REVIEW / CONCERT
The Chamber Players
Yong Siew Toh Conservatory
The Chamber Players has been in existence since the early 1980s, which makes it an ensemble almost as old as the Singapore Symphony Orchestra.
Besides providing working adults and non-career musicians chances to perform at a high level alongside professionals, it also fills in gaping lacunae in listening repertoire for the concertgoer.
After all, how often does one get to hear concerto grossi by Pietro Locatelli or Arcangelo Corelli? This concert of concertos traced the early development of the concerto form and the rise of leaders and soloists among musicians.
The ensemble for a concerto grosso already makes a differentiation between soloists in the concertino group and the general ripieno group.
In Locatelli's Concerto Grosso (Op. 1 No. 9), one could discern violinists Lee Shi Mei and Una Lauw having parts of their own separate from their string colleagues, even as the ensemble gelled together as one whole. Alternating slow and fast movements provided contrasts in this cheerful music which not so much taxed the players but spurred them on.
For Corelli's Concerto Grosso (Op. 6 No. 1), the concertino group of Lee, Lauw and cellist Wendy Stimpson became better defined in their roles. The general ensemble took their cues from Lee, who acted like a concertmaster of sorts.
Three of the movements opened with slow introductions and that was where the rough patches lay. When it came to faster music, the pulse became easier to follow and the playing tidied itself accordingly.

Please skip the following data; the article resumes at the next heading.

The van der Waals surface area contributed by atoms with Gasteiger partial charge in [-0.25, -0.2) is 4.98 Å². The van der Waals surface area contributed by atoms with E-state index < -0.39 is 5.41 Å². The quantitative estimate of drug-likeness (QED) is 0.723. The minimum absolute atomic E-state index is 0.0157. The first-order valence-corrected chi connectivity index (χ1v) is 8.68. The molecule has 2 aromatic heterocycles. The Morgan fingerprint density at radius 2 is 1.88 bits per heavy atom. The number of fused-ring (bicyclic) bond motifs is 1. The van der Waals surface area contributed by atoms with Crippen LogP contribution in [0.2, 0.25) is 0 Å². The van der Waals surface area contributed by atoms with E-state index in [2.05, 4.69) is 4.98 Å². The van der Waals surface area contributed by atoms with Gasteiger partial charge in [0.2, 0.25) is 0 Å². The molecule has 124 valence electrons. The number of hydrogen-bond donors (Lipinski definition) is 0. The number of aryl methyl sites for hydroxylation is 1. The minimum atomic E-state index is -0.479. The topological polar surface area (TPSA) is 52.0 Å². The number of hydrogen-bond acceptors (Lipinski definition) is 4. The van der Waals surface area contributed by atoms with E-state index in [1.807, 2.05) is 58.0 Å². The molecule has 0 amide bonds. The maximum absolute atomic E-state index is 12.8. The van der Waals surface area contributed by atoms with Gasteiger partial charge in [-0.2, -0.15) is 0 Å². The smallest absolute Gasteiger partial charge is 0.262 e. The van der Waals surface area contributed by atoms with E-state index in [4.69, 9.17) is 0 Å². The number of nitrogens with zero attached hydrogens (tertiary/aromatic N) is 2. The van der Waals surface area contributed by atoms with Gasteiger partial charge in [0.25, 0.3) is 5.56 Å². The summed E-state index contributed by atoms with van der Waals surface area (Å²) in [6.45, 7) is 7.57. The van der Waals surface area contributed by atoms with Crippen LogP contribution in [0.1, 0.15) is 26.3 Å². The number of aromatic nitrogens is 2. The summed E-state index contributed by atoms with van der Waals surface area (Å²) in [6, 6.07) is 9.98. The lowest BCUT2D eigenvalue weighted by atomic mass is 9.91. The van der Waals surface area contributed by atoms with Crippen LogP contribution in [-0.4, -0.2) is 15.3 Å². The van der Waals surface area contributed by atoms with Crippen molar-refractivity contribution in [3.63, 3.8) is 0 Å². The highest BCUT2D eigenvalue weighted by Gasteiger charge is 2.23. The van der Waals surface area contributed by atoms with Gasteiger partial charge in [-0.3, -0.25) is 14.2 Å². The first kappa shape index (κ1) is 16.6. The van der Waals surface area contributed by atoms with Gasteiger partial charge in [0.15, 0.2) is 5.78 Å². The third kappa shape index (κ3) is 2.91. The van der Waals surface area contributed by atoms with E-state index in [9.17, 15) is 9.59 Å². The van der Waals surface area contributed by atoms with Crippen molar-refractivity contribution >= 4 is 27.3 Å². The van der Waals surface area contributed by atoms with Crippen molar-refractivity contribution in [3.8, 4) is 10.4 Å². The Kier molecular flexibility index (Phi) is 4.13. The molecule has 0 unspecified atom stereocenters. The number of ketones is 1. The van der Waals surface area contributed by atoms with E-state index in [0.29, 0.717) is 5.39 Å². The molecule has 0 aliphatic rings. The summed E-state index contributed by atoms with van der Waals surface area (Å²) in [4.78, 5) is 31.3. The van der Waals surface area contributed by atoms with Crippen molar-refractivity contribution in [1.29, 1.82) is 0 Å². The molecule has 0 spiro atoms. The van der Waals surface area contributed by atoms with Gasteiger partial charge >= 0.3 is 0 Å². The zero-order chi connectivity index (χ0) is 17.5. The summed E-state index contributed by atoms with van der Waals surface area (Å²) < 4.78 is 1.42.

After the intermission, violinist Lee and violist Jonathan Lee took centre stage as outright soloists in Mozart's popular Sinfonia Concertante In E Flat Major (K. 364), a curious hybrid between symphony and concerto. The opening tutti was energetically driven, with both musicians playing in unison with the strings before branching into their demanding solos.
Their chemistry was a joy to behold, blending together as one with razor-sharp synchronicity and spot-on intonation. The violist was the more physically expressive of the two, with animated bodily movements and all eyes on the violinist who was a steadfast anchor throughout. In her free moments, Shi Mei also took to conduct the ensemble with her bow.
Two oboes and two French horns were scored for added textural colour. While the former were chaste and restrained, the latter came across as a touch exuberant, clearly enjoying their moments in the fray. Nevertheless, a fine balance was achieved between strings and winds allowing for the soloists to shine.
The Andante slow movement yielded the achingly beautiful lines while the Presto finale had its share of harried and hashed spots.
However, it was a common passion that propelled the joyous music to its ecstatic close and that camaraderie - the sine qua non of good chamber music-making itself - was clearly palpable.